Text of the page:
An Introduction to React Hooks

By Amitai B.

Dec 28, 2018

React hooks are a new feature introduced in version 16.7.0-alpha.

They are not “revolutionary” because they do not amount to a clear break from the past; react will still be compatible with older code, but as this new feature matures, it will change the way we use react.

What are react hooks?

React hooks are a set of methods that can be used within react components. They add novel functionality like state management, component lifecycle, and more. Up until now, those capabilities were only available to class components and not functional ones. The motivation behind adding hooks is to make the code cleaner and clearer, more “functional” and improve performance, because functions are translated into a faster code than classes.

Personally, I prefer using as many function components as I can, and found class components less attractive, and so I’m very much in favor of react hooks.

There are many hooks available:

useState

useEffect

useContext

useReducer

useCallback

useMemo

useRef

useImperativeMethods

useLayoutEffect

In this post, I will delve into useState and useEffect hooks and how to use them.

useState

useState allows you to add a local state into a functional component. Just to be clear, this state is local to the component (like in a class component), and not global as in redux or mobx. There are highly technical ways to use it as a global state, but that takes us beyond the purpose of this post. It is important to keep in mind that functional components can have multiple independent states.

Here is an example of a simple component that counts the number of clicks:

import React, { useState } from "react";

export function App() {
  const [count, setCount] = useState(0);

  return (
    <div>
      <p>You clicked {count} times</p>
      <button onClick={() => setCount(count + 1)}>Click me</button>
    </div>
  );
}

useState establishes as a parameter the initial state and returns two objects:

It receives the newly created state object, and a method to change the state. Every time the method is called, the component is re-rendered with the new state.
In this example, the state is the count of clicks. Every time the user presses the button, setCount is called with the new count.

Very simple right?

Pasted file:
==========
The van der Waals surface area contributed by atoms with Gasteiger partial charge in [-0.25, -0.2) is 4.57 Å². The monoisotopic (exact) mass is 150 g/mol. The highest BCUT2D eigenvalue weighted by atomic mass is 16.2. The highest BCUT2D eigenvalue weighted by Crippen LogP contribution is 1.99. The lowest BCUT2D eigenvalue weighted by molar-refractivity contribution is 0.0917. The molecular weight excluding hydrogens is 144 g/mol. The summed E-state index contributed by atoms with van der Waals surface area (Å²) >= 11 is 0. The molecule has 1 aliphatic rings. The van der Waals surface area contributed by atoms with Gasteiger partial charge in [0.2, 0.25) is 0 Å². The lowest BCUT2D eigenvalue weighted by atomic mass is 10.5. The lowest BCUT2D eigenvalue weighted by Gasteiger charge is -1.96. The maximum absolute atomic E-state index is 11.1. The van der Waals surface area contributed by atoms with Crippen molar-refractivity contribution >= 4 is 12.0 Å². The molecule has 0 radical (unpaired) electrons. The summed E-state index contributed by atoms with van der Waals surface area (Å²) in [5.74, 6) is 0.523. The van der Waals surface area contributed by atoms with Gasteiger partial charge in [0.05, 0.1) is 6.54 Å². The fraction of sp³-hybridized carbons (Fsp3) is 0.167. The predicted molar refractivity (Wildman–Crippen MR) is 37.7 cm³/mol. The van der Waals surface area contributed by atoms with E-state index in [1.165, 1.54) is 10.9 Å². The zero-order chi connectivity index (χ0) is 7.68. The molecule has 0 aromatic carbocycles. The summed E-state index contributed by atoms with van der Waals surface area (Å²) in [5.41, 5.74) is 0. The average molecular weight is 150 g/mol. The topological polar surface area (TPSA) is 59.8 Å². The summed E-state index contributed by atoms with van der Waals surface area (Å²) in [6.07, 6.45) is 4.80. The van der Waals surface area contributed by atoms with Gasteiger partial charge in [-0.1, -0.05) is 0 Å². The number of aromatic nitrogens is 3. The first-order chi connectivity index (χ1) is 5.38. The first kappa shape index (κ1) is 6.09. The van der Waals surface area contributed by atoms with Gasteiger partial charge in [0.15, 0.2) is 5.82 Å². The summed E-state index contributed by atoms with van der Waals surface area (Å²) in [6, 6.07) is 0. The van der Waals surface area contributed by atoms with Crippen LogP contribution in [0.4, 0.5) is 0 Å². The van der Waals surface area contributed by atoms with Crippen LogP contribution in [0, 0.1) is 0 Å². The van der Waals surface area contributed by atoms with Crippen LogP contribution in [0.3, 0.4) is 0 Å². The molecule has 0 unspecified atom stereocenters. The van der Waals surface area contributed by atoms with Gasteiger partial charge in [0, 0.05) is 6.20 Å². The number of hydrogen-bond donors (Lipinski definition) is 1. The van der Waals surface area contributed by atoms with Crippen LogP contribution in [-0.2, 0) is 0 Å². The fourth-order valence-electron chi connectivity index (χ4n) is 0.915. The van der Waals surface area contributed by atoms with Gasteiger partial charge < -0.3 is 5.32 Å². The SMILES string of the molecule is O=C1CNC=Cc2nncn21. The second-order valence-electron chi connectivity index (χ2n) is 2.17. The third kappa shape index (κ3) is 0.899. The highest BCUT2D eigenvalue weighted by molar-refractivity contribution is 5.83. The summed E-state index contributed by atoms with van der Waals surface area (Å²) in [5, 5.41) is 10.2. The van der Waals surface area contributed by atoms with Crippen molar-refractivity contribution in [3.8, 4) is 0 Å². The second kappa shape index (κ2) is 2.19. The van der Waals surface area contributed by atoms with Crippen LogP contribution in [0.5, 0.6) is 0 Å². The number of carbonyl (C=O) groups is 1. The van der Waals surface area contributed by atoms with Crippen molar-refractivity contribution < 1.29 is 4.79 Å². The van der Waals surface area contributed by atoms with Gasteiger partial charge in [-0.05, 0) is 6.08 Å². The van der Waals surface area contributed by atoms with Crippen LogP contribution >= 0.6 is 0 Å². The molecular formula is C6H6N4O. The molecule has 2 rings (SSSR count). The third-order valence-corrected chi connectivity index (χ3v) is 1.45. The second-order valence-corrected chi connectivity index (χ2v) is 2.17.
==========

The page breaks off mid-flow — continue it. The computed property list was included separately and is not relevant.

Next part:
As I said before, the component can have multiple independent states of a different type:

import React, { useState } from "react";

export function MultipleStates() {
  const [count, setCount] = useState(0);
  const [flag, setFlag] = useState(false);

  return (
    <div>
      <p>You clicked {count} times</p>
      <button onClick={() => setCount(count + 1)}>Click me</button>
      <p>Flag is {flag.toString()}</p>
      <button onClick={() => setFlag(!flag)}>Change flag</button>
    </div>
  );
}

I added a new state for a flag, which changes from true to false.

useEffect

The useEffect hook is very similar to the componentDidMount lifecycle method in a class component.

You can use this hook to add functionality before or after the the function is called. You can control if the effect will run every time the function runs (the “render” of the component), only once or every time a value (usually a prop) has changed.

“` import React, { useEffect } from ‘react’;

export function LifecycleDemo() {
useEffect(() => {
console.log(‘render!’);
return () => console.log(‘unmounting…’);
})

return I’m a lifecycle demo;

useEffect gets as a parameter a function that will run when the function will be called (“render”). If it returns a method, the returned method will run when the component unmounts.

A great use case is available when fetching data from an API. In the next example, I will use both setState and setEffect to fetch and show data from an API:

import React, { useEffect, useState } from ‘react’;

export function FetchData() {
const [name, setName] = useState({ title: “”, first: “”, last: “”});

useEffect(async () => {
const res = await fetch(‘https://randomuser.me/api/’);
const json = await res.json();
setName(json.results[0].name);
},[])

return (
{The person name is: ${name.title} ${name.first} ${name.last}}
);
}

It is important to note the second parameter of useEffect. When I add an empty array, the useEffect will occur only once. Without it, it will be called every state change, which means it will run continuously. Why does this occur?

The last example will show how to fetch the call useEffect only when needed. I will add a wrap component that will change the gender of the person:

import React, { useEffect, useState } from “react”;

function FetchDataWithGender({ gender }) {
const [name, setName] = useState({ title: “”, first: “”, last: “” });

useEffect(
async () => {
const res = await fetch(https://randomuser.me/api?gender=${gender});
const json = await res.json();
setName(json.results[0].name);
},

[gender]

);

return (
{The person name is: ${name.title} ${name.first} ${name.last}}
);
}

export function WrapperFetchDataWithGender() {
const [gender, setGender] = useState(“female”);

return (

Select Gender setGender(“male”)}>Male setGender(“female”)}>Female
);
}
“`

Here, useEffect gets “gender” as the second parameter (in the array), and only if the gender is changed, it will re-fetch the data from the API.

Conclusion

As you can see in the previous examples, hooks are extremely useful and can make the code much more elegant. I encourage you to try them out, but advise you to wait until they are ready before using them in production.

Additionally, hooks also allow users to share code between components because you can use the same states or effects for different components. Many hooks are available online, and you can use them in your code. https://usehooks.com is an example of such a repository.

All code can be found here.

References

  • https://reactjs.org/docs/hooks-intro.html
  • https://daveceddia.com/

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